There haven’t been many moments since the big one on Sunday. And while there isn’t much down time before she plays again on Wednesday, Andreescu swears she’s feeling fine. Actually, “totally fine,” she promised. All that cramping and physical pain she endured just two days ago and in the lead-up to her championship run are behind her, she says, and she added she’s seeking help from the team with Tennis Canada to ensure she doesn’t hit that point of total exhaustion again.

“I think in that final match, there were just so many emotions and so much tension going through my body, because I’ve never been in a situation like that before,” she said. “But I proved to myself that even if I’m really tired, my mind just took over. And I think I proved that on Sunday.”

She did. And on Sunday, she also proved that all her earlier success has been no fluke. To open this season, in Aukland, Andreescu cracked her first-ever WTA final, beating both Williams and Caroline Wozniaki in the process. Losing in the final served her well on the even bigger stage in Indian Wells.

“I remember in the Aukland final, I was up 5-4 in the second set and I didn’t take my chances after winning the first set as well,” she said. “I remember telling my coach before the final against Kerber to make sure I take my chances, and that’s what I did. I’m really, really pleased with how I managed that final.”

So, too, were Billie Jean King, Justin Trudeau and Rod Laver, who all reached out to congratulate Andreescu. “That was definitely overwhelming,” she said.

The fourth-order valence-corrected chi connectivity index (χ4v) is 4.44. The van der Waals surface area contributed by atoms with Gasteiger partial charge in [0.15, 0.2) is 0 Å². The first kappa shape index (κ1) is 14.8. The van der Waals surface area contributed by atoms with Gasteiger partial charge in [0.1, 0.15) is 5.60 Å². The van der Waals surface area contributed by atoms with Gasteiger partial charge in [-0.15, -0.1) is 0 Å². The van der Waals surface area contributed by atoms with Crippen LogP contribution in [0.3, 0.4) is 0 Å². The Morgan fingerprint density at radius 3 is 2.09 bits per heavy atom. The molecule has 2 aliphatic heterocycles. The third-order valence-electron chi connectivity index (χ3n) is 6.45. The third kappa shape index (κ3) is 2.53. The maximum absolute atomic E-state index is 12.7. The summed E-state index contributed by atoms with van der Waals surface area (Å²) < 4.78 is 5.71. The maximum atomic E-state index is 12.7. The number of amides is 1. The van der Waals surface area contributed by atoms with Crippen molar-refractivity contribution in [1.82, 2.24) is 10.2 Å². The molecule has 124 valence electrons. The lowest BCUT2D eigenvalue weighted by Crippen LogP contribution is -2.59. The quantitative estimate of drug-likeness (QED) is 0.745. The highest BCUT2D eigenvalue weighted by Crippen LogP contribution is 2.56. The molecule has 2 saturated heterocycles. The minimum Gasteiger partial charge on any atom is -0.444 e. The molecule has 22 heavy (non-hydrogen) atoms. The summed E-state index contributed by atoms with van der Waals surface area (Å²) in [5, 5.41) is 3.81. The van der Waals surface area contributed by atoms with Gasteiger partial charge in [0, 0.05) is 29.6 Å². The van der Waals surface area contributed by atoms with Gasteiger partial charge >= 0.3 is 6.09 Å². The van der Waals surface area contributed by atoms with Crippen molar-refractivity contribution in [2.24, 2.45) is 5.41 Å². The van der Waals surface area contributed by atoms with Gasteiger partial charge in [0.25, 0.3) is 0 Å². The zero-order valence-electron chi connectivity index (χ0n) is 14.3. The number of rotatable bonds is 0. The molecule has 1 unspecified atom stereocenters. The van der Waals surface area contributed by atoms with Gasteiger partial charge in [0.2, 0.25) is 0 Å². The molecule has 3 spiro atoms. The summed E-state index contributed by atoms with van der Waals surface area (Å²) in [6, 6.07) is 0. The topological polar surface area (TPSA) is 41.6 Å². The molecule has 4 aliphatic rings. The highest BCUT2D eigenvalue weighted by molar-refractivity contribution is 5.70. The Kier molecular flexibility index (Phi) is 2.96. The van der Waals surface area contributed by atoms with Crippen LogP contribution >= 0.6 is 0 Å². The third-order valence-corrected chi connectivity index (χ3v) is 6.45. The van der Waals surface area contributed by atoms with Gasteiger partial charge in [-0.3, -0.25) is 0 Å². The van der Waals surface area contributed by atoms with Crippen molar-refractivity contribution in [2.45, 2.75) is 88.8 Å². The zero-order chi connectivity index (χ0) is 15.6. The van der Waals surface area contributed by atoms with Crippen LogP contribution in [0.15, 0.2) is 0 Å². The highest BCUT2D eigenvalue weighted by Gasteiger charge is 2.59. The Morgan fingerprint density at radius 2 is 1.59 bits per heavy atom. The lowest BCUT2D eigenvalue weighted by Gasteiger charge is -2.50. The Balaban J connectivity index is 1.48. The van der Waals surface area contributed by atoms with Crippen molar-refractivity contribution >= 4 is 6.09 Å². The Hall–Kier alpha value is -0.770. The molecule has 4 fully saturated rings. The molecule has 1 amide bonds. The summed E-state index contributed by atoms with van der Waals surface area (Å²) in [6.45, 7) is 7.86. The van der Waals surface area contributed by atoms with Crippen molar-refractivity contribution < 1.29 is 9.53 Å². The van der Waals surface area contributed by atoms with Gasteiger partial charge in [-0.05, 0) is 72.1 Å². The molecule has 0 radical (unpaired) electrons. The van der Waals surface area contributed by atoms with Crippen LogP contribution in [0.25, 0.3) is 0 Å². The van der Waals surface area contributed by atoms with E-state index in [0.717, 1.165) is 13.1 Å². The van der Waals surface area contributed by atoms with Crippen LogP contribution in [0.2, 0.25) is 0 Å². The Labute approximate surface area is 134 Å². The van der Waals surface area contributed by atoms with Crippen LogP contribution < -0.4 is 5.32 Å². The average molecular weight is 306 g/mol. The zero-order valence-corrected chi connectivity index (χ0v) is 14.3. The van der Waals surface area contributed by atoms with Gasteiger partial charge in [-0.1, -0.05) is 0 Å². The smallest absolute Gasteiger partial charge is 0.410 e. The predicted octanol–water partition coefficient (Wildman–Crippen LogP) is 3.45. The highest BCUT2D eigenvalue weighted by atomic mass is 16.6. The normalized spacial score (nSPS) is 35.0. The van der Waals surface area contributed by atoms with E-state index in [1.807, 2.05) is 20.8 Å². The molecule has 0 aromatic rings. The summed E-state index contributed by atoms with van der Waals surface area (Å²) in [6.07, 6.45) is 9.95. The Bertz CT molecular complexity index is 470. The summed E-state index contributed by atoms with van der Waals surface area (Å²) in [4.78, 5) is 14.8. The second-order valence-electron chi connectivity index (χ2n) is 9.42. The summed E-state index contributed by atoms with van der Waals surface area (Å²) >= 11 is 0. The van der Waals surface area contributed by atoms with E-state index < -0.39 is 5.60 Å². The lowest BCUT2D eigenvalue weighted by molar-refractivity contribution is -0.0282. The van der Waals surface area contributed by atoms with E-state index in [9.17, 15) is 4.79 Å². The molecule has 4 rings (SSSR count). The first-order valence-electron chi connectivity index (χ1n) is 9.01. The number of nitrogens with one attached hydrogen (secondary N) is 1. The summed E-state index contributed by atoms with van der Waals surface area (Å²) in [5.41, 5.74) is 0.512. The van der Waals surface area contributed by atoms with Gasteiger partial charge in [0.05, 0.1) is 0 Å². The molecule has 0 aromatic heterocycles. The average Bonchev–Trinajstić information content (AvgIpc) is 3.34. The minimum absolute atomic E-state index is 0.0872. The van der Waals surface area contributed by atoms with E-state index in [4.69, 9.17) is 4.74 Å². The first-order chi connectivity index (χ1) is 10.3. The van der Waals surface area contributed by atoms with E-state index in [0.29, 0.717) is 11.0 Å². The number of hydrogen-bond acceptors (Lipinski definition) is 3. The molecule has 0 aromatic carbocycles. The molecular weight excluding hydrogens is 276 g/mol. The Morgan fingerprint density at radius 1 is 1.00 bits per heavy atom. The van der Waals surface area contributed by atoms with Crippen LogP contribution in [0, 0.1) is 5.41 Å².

Life has changed dramatically, though she’s just starting to see signs of that change. “I’m getting way more attention than usual. People are coming up to me that I didn’t expect would come up to me,” she said. “Definitely my schedule is changing, I’m playing more of the WTA events, which — that’s what I want. And I remember my goal was to get into the main draw of the French Open, right from the beginning of the year, and I already accomplished that, so now I have to sit down and re-evaluate my goals with my coach.”

What a lovely problem to have.

We’ve seen teenaged Canadians make big waves in tennis over the past handful of years. Maybe we’ve been too quick to anoint them ‘The Next Big Thing.’ But you have to get the feeling that with Andreescu, this has to be just the start, that her 29-3 record this season is no flash in the pan. And that’s because she’s not only skilled, but her mental strength is astounding.

“Past couple of weeks, I definitely learned that even if my body is running out, I can push through it with my mind,” she said. “And that’s what I did in the semifinal and my final, my final match… And I’ve learned that I’m capable to put up with these high-level players. My game really — what’s the word? It throws other players off, so if I keep improving my game, then a lot more good things could happen.”

Near the end of the conference call, a reporter with a Romanian radio station — Andreescu’s parents are both from Romania, and she lived there as a child — told her she’d been anointed the “Second Simona Halep,” in reference to the World No. 2, last year’s French Open champion, a former World No. 1.

The comparison was an honour, of course, Andreescu said. “But now that I’m doing better and better,” she added, “I want to just make a name for myself.”

Obviously, what she just accomplished hasn’t sunk in: Andreescu made a name for herself last week. Then, on Sunday, when she was as tired as she’s ever been, she added a massive exclamation mark to it.